the aftermath of World War I there began a gradual relaxation of
the older and stricter standards of student behavior that generally
prevailed at DePauw up to the 1920s. University authorities, constrained
by a relatively conservative faculty and board of trustees, to say
nothing of still-potent ties to the Methodist Church, adjusted its
policies and practices in this regard only slowly. Though the absolute
ban on social dancing was lifted in 1926, coeds who wished to attend
campus dances were required as late as 1935 to secure written parental
permission, according to the official "Blue Book" defining
student rules and regulations. Closing hour at all women's living
units was 10 p.m., extended eventually to 11 p.m. on weekends and
occasionally to midnight for special events such as the Junior Prom.
After May Day senior women were permitted to stay out until 11 o'clock
on any night of the week.
Male students could call upon women in the front parlor of their
residence halls and also invite coeds to the public rooms of the
fraternity houses on Friday and Saturday evenings. Housemothers
and chaperones were a constant presence. No party which both men
and women were expected to attend could be held without a hostess
approved by the dean of women.
More informal dating took place on weekdays without university supervision,
including "meeting at the Boulder" to attend chapel together
and sharing a coke at the U-Shop or the Double Decker. Couples could
also find a measure of intimacy in one of the three movie theaters
in town-the Granada, the Chateau, and the Voncastle-or on a long
walk out to Forest Hill Cemetery or the glens behind Blackstock
Stadium. With sufficient funds in hand a young man might invite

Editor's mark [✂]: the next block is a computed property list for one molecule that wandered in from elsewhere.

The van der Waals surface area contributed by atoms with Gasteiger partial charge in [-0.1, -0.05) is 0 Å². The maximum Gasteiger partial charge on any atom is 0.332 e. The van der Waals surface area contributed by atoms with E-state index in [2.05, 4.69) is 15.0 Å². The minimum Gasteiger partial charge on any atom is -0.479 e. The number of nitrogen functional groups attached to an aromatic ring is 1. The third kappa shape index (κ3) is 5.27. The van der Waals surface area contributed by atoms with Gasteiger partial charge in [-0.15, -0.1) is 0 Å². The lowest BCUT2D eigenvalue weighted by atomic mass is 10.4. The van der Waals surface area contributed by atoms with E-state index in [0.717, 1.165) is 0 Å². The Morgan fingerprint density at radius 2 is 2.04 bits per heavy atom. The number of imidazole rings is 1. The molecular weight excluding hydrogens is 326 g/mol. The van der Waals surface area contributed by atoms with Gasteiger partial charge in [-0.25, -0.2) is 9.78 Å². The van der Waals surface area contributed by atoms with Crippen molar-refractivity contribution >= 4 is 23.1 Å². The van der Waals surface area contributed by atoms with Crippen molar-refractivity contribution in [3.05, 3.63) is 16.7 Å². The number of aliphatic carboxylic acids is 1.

a coed to a dinner date in one of the local restaurants, such as
the Cafe Royale, the Crawford Hotel, or the Elms, or even escort
her via the Interurban to the English Theatre in Indianapolis.
coming of the automobile brought few changes in dating patterns
because the university maintained a strict policy regarding its
use. Except for the first and last days of the academic year, students
were prohibited from having cars on campus without special permission.
Such permission was granted only to those needing transportation
to jobs or student teaching assignments and to commuters from nearby
communities. Later upperclassmen with outstanding academic records
were also allowed the use of cars upon application to the dean of
men. The rule forbidding women to ride in automobiles after seven
o'clock in the evening effectively limited their usefulness in dating.
favorite student haunt in the 1930s was the U Shop across College
Avenue from the Library. For most of its history this building
served as a confectionary, ice cream parlor, bookstore, the Barn and
eventually Faculty Office Building.
formerly banned along with social dancing, became a popular activity
among both men and women. Bridge games, and an occasional bridge
tourney, occupied a great deal of many students' free time. Most
fraternities and sorority houses and some residence halls had their
own card rooms as well as "bum rooms" for informal indoor
The university continued to enforce its prohibition of alcoholic
beverages. Information gathered from student polls in the Oxnam
administration seems to indicate the vast majority of undergraduates
observed this rule, at least while on campus. Those who were apprehended
in any infraction of the drinking code were punished summarily by
expulsion from the university. Smoking, also officially banned on
campus, proved more difficult to control. While a fair number of
men apparently took up the habit after the war, it was still considered
rather shocking for a coed to light up a cigarette at DePauw, according
to the recollections of alumni from the 1920s and 1930s.